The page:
Reeling from a sour economy, rising oil prices and a projected loss of state aid, Loudoun County school officials expect cuts in next year's budget will be the worst in more than a decade.

Officials of the 14,500-student system predicted the reductions could affect such areas as class sizes, athletics and programs for gifted and talented students, which until recently were considered untouchable.

They also fear the cuts, after years of increasing school budgets and generally improving test scores, might set back spending on academic programs.

"It is perhaps about to go backward. That is what's really alarming for people," said Sue Hurd, the school system's business manager. "I think it is everyone's sense {that} it's as bad this year as it has ever been."

Most school systems in the region face similar difficulties, said officials from Fairfax, Arlington and Prince George's counties. In addition to a squeeze from falling local tax revenue, Virginia schools expect to be hit next year by cuts of more than $122 million in state aid.

"I think we're going to have to look at the whole picture and then look at the least painful areas for cuts," said Bonnie Jenkins, a spokeswoman for Prince George's County who would not rule out cuts to instructional programs. "I think it's going to hit everyone."

Loudoun schools will need at least $11 million more in local taxes next year just to maintain the programs and services offered in its $95 million budget this year, and that doesn't include any pay raises, officials said. The school system expects to lose $4 million to $5 million in state aid, they said.

Since 1986, school spending has increased by about 10 percent a year.

School officials are reviewing 15 areas that could be cut to save $7.2 million, including elementary art and music, driver education, athletics, gifted and talented programs, summer school, physical education and other programs.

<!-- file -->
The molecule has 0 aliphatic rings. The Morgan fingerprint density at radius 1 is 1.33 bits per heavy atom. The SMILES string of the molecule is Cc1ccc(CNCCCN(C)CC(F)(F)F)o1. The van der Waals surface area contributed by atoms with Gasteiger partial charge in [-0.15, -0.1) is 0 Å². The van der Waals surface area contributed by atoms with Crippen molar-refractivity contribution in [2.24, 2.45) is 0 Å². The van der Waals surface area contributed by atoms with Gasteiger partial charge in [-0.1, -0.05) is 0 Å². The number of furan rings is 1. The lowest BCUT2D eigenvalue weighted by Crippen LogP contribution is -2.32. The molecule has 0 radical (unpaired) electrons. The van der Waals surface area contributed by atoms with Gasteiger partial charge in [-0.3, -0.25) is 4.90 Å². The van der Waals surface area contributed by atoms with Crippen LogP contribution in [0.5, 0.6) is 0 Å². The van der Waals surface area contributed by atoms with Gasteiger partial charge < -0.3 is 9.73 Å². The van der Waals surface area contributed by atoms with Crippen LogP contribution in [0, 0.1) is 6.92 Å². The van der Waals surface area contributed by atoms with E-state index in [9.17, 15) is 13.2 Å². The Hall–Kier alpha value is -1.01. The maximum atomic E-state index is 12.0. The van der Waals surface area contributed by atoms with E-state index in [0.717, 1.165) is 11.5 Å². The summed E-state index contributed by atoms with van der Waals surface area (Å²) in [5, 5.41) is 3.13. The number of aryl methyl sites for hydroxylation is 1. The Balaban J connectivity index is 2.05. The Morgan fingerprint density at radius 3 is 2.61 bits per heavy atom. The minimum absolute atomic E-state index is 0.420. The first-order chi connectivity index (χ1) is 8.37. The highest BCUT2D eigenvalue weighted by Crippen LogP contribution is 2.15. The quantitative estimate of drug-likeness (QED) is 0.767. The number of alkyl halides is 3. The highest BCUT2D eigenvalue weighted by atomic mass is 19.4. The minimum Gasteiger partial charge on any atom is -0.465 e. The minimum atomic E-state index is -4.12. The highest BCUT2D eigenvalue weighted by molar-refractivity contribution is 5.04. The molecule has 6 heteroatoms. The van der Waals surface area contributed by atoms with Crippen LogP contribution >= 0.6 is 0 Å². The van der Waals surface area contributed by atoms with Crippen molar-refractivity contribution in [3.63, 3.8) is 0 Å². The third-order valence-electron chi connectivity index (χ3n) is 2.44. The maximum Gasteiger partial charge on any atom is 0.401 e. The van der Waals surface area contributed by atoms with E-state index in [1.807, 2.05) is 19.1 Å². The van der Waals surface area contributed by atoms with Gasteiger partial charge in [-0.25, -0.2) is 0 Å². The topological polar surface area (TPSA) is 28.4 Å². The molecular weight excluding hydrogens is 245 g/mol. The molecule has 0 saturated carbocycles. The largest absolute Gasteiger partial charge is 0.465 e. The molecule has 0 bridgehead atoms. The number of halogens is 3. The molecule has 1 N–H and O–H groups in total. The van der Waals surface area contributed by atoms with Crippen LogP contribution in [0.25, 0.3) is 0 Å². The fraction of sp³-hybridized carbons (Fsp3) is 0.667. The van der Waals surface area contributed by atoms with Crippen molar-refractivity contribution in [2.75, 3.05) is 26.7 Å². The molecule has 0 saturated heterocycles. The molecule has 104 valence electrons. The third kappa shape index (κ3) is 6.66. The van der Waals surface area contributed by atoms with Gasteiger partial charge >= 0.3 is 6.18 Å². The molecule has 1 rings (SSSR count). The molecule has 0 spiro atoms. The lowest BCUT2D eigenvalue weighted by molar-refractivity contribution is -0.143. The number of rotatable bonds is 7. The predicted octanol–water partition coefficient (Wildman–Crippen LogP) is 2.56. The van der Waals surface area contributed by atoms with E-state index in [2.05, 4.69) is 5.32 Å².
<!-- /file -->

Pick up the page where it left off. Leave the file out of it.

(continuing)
Loudoun School Board member Barbara B. D'Elia said the system may have to consider increasing the number of children in each class or charging rent on school books to help keep costs down.

"I'm alarmed," D'Elia told a standing-room-only audience of 150 at the board meeting yesterday. "I think we face a very real possibility of cuts . . . things I don't think we'll ever get back in this system."

Despite her warning, a procession of students, parents and educators took turns to urge the board to protect favorite programs from swimming teams and small schools to special education for the disabled and special teachers for the arts.

Bradford Mandell, a parent of a middle school student, said he would be willing to pay more taxes to maintain the quality of Loudoun schools. LaLonnie Jurenko, also a parent, said the system should save money on supplies to spend on teachers.

The Loudoun Education Association called for teacher pay raises. "Salaries must continue to improve in order to maintain good morale and attract dedicated educators," said Association President Kay Franklin. "Talented, committed professional teachers should not be asked to forgo their own economic well-being for the good of the county."

D'Elia, who considers herself a teachers' advocate, said she agreed with Franklin, but could not offer much hope. "It looks grim," she said.